While I still struggle with my anger, I can say the intensity level I feel on a regular basis has come way, way down. The same goes with anxiety and depression that has plagued me on and off throughout my life. In place, I'm starting to experience more calm, including during times of crisis, and joy. I've also found myself forgiving people and wrongs that I swore would never, ever happen.

So how is what I'm doing now so different? I would say the biggest commonality of everything I do now to work on myself is that I'm easier on myself, and so are those I turn to for support. I don't know if it's being older or being fed up, but I simply don't have room in my life anymore for people and things that are harsh, judgmental, shaming, etc.

Borne out of that is a desire - no, a need - to follow a path where I seek out people and methods that are gentler on me - mind, body, and soul. In turn, it's slowly teaching me to be gentler and more loving with others.

It's a kinder path... hence the name.

Well, okay, in addition to that, the domain name was up for grabs and Google searches didn't lead to results for book titles or other products that could have confused people, so voila, a website was born.

I Shouldn't Be Here

If we were to use the standards imposed by popular health gurus and the media, I shouldn't be offering advice on how to live better. I have autoimmune issues, food allergies, and neurological disabilities. I have also been obese and struggle with compulsive eating.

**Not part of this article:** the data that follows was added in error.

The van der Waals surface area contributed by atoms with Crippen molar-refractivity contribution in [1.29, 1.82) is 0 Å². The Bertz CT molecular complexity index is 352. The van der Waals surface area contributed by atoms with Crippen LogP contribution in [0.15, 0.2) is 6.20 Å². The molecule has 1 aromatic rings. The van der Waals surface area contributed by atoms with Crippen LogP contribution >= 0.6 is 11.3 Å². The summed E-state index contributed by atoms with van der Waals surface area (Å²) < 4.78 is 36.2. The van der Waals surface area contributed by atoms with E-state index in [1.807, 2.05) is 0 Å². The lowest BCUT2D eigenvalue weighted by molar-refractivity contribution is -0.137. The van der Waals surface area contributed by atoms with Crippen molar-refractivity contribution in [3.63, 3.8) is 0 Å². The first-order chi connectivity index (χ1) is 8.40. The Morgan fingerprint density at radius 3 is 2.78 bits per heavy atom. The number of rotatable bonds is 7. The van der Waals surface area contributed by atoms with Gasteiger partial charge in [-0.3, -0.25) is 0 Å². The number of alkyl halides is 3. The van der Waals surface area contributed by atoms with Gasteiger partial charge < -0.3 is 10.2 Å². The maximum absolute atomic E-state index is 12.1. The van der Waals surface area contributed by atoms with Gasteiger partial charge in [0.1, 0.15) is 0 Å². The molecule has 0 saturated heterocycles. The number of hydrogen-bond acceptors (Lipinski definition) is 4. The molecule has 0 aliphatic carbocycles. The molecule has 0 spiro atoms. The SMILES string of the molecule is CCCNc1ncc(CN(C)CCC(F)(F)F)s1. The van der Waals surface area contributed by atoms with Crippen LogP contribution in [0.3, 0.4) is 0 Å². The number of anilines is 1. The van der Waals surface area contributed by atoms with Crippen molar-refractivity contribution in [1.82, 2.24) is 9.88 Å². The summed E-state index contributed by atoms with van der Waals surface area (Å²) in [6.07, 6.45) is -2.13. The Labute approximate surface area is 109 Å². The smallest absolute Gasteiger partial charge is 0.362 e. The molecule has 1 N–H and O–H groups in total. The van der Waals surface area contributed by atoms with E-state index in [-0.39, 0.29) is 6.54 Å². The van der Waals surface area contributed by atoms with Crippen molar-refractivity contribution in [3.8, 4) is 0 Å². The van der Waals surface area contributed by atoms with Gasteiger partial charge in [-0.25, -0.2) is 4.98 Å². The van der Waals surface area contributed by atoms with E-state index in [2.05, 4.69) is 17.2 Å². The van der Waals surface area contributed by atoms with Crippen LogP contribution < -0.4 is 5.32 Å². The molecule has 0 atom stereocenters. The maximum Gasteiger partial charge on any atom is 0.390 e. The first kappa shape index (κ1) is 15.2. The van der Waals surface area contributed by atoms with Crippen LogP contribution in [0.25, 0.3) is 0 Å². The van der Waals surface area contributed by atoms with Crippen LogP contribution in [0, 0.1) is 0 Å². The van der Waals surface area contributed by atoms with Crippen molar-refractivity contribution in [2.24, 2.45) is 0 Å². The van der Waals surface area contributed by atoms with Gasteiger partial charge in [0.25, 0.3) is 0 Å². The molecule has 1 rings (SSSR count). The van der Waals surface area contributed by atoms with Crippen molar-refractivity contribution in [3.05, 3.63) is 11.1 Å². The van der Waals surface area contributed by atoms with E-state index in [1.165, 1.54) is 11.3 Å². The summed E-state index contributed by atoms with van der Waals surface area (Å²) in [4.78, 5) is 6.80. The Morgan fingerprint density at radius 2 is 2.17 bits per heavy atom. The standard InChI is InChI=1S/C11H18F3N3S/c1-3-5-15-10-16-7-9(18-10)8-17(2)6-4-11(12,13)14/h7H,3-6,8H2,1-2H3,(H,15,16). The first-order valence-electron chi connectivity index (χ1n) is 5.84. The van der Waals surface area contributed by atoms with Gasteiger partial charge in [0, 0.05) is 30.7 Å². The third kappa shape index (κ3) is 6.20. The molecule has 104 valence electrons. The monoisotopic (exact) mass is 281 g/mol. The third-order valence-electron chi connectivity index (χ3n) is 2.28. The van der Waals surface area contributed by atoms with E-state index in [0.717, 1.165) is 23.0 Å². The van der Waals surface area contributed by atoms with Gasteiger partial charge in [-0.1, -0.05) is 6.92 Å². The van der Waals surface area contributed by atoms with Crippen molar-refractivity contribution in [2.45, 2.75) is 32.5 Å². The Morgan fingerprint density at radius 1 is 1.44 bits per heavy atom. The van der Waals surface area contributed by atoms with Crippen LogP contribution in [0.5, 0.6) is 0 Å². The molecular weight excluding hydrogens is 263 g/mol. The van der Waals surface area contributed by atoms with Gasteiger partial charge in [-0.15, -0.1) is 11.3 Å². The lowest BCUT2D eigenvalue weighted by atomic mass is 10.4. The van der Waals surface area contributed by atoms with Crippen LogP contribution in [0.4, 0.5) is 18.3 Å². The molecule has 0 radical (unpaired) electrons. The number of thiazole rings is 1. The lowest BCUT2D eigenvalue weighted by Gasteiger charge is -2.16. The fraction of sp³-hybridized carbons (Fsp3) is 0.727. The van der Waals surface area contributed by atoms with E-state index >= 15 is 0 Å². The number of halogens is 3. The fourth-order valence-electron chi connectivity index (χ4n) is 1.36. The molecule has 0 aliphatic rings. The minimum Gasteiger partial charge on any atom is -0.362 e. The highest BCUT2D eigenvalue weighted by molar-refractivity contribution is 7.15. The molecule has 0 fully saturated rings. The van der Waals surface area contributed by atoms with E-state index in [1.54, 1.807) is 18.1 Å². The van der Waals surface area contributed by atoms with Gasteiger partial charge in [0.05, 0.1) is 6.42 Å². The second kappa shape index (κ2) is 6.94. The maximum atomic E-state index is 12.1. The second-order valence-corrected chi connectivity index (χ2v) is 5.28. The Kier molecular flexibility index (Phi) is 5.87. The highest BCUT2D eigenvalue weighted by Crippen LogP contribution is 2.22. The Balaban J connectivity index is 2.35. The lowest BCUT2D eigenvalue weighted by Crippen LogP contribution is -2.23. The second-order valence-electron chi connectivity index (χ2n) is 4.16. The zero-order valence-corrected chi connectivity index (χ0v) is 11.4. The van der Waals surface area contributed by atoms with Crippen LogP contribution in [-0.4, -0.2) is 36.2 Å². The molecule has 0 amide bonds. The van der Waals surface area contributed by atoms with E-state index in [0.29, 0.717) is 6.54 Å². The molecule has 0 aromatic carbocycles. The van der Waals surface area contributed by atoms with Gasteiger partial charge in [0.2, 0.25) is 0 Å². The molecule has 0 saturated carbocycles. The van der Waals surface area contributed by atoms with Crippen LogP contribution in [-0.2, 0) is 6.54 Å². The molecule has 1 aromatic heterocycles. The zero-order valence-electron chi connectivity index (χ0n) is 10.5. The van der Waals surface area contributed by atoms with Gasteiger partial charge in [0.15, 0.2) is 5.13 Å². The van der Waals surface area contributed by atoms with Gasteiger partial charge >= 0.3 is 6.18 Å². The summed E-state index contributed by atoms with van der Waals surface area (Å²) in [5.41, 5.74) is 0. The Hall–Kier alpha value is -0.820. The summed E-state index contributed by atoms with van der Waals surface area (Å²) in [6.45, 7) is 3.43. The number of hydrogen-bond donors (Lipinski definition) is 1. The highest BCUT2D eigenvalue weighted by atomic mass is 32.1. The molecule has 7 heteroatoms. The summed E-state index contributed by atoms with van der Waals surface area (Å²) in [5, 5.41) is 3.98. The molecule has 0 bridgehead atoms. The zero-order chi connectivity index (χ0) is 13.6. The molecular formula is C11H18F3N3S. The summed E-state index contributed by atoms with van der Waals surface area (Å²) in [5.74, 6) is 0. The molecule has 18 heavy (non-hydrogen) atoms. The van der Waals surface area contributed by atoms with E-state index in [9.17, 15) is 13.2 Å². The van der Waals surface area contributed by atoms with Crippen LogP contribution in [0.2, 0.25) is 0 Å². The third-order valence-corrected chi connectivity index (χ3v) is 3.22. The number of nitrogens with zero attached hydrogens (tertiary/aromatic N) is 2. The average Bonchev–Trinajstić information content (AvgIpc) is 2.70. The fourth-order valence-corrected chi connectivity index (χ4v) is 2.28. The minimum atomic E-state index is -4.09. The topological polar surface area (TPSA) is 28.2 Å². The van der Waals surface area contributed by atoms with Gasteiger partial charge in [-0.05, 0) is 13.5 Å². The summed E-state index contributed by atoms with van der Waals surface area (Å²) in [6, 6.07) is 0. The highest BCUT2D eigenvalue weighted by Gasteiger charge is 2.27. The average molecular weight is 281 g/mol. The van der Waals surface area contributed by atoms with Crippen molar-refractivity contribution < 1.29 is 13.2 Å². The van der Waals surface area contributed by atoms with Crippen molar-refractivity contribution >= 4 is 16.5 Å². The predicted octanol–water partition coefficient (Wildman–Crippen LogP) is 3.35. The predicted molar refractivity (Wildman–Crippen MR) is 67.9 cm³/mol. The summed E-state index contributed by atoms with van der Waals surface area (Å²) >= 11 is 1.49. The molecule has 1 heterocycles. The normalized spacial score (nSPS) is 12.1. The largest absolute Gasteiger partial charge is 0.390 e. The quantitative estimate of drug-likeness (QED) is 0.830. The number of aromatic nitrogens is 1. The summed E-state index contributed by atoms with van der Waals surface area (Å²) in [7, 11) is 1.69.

I don't make a buttload of money as a fitness celebrity, grinning ear to ear or looking tough or sexy on a DVD cover. In fact, I'm in my 40s with sagging skin, wrinkles, cellulite, stretch marks, and much, much more.

I suppose I'm flying in the face of convention. I'm also at a point in my life where I'm all right with that.

I'm not going to pretend I have all the answers; not even close. I'm a writer, not a doctor.

I'm also not going to tell you that working through physical, mental, or emotional struggles is easy. Wesley from The Princess Bride nailed it when he said, "Life is pain... anyone who says differently is selling something." We live in this world, which is imperfect, flawed, sinful, and, yes, painful.

It sucks and sometimes the best we can do when that pain is unbearable is find our way through it. Then, we can use what we learn to help others up so they, too, can move forward again.

That is what I want to offer here. I want to share what I know and have learned, to help you move forward. I want to give hope. I think I would be ignoring God's call to all of us to love and minister to others with a spirit of compassion if I kept what i've learned and experienced so far under a bushel basket.

I know what it's like to:
  • Feel stuck - even despair - because of health issues, and not know where to find support.
  • Try - and fail - over and over again in attempts to eat right and stick to a fitness plan... not just once, not twice. Try so many times I've lost count, and for decades.
  • Wake up and instantly bombard yourself with shame the minute you look in the mirror.
  • Carry around rage because of past wounds by others... and even against yourself.
  • Wonder if you'll ever know what it's like to feel peace, or joy, or plain old relief from your suffering.
I also know what it's like to wake up one morning and finally feel like you got your life back. That's when the real change can begin within you.

Are you ready for that change? Then let's begin.